Shared Online Poker Liquidity Fails to Benefit New Jersey

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Shared Online Poker Liquidity Fails to Benefit New Jersey

On May 1st, New Jersey joined Nevada and Delaware’s shared liquidity network in an attempt to give its online poker market a much needed boost. Three months later, however, and the ‘Multi-State Internet Gaming Association’ (MSIGA) seems to have brought little benefit for the Garden State’s internet poker market, which has continued to produce disappointing monthly results.

Reasons For Joining MSIGA

Delaware, Nevada and New Jersey launched their respective online poker markets back in 2013, and at the time there were high hopes that the sector’s popularity would resume from the point it managed to achieve pre-Black Friday. After a promising start, however, the market has instead traveled in the opposite direction, as can be seen from the following annual online poker results:

2017: $24.25m
2016: $27.21m
2015: $23.65m
2014: $29.76m

In other words, New Jersey’s online poker market in 2017 generated 8% less revenues than it did in 2016, and roughly 2% more than in 2015, the year in which the state’s online poker market experienced its worst year to date. Furthermore, 2017 saw New Jersey iPoker revenues return 10 straight months of year-on-year declines, with just January and February bucking the downward trend.

Player Sharing on May 1st

After resisting Nevada and Delaware’s offer to join their player liquidity pact, by last year New Jersey could deny the woeful state of its online poker market no more, with even the addition of PokerStars in 2016 failing to halt its slide. In October, seeing no way other way to improve its lot, the state subsequently announced its decision to become a participant in the MSIGA, before officially combining its players on May 1st, 2018.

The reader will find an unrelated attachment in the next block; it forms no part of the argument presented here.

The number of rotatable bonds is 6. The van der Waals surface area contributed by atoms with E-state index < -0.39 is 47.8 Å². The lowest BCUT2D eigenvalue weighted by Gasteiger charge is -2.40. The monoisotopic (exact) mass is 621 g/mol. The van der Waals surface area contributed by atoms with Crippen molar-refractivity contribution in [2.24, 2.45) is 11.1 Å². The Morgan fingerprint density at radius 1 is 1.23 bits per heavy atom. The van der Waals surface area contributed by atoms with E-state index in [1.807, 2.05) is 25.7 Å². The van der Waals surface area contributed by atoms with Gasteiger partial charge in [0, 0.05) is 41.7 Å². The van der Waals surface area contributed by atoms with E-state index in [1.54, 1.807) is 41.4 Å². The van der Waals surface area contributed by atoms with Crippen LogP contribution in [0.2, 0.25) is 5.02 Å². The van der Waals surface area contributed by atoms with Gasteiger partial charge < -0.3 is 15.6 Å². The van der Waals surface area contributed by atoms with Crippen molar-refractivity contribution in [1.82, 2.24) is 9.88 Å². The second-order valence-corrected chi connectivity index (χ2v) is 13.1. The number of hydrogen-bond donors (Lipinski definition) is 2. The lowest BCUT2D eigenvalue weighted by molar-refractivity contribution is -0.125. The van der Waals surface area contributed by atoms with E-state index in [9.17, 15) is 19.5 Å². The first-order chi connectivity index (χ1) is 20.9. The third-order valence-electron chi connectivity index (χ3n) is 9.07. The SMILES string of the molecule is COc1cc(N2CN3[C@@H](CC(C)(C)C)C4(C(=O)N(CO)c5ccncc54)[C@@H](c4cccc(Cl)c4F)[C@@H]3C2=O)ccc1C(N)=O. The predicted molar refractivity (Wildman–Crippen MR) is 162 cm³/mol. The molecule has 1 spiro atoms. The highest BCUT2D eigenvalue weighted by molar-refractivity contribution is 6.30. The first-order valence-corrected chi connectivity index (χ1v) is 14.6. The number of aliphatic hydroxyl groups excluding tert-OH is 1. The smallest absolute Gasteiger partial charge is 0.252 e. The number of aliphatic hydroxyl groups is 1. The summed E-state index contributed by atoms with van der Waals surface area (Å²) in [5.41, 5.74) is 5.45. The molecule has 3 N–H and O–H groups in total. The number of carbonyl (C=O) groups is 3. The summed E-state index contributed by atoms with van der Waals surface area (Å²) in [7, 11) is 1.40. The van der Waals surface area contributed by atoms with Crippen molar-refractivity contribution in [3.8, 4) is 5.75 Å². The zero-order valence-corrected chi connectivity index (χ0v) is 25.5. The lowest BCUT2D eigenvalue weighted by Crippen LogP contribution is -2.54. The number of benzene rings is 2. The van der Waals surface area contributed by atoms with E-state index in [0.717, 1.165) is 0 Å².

NJ’s Shrinking Poker Market

With three months of data collected, though, the MSIGA appears to have provided little relief, let alone benefits, for New Jersey’s internet poker market. Apart from a slight uptick in June at the height of the World Series of Poker in Las Vegas, revenues and their year-on-year comparisons have continued their wayward ways, as seen here:

July: $1.85m (-8%)
June: $1.75m (+2%)
July: $1.90m (-9%)

Highlighting the liquidity pact’s ineffectualness in improving the state’s online poker market, in 2017 the sector reported five months in which revenues topped $2 million, while in 2018 that level hasn’t been attained even once.

Why’s Shared-Liquidity Not Working?

One of the main reasons accounting for the MSIGA’s failure to ignite the market is related to the uneven nature of the sharing agreement. Currently just the 888 Poker/WSOP.com. partnership has a presence in all three regulated states, making it the only one able to benefit from the MSIGA. Meanwhile, PartyPoker does not hold a license to operate an online poker rooms in Nevada, while PokerStars is presently excluded from applying for a Nevada license due to its ‘bad actor‘ status.

As a result, the Resorts casino’s (Resorts, Mohegan Sun, PokerStars NJ) online poker operations, and those under the Borgata network (Borgata, PartyPoker NJ, playMGM) have seen their share of the state’s market cannibalized by that of the Caesars/888/WSOP partnership.

Case in point, PokerStars had dominated NJ’s iPoker market ever since launching back in April 2016, while Borgata was firmly entrenched in second spot. Post-MSIGA launch, however, Caesars has zoomed to the top of the list and in July earned $727,842 in revenues, given it a 40% control of the market. PokerStars and Borgata, on the other hand, posted their worst ever monthly revenue results in June, and in July generated $653,107 and $468k in revenue respectively, both of which represented year-on-year declines.

Pennsylvania a Potential Lifeline

Thus far, New Jersey’s online poker sites have been unable to attract new players or get their existing players to compete more frequently at their virtual tables. All this despite an increase in the size of its player pool, in addition to more tournament and cash games to offer its players.

According to some analysts, this may be due to Nevada and Delaware’s combined population of around 4 million people being insufficient to enable New Jersey’s market of 9 million people to reach critical mass. As the country’s fifth most populated state, however, Pennsylvania (12.8m) may be able to tip the balance if it ever decides to throw in its lot with the USA’s other regulated online poker states.

Nevertheless, Pennsylvania is not expected to launch its own iPoker market until next year. Moreover, no indication has been given thus far as to whether it intends to join the MSIGA, or simply pin its hopes on its own huge population of players.

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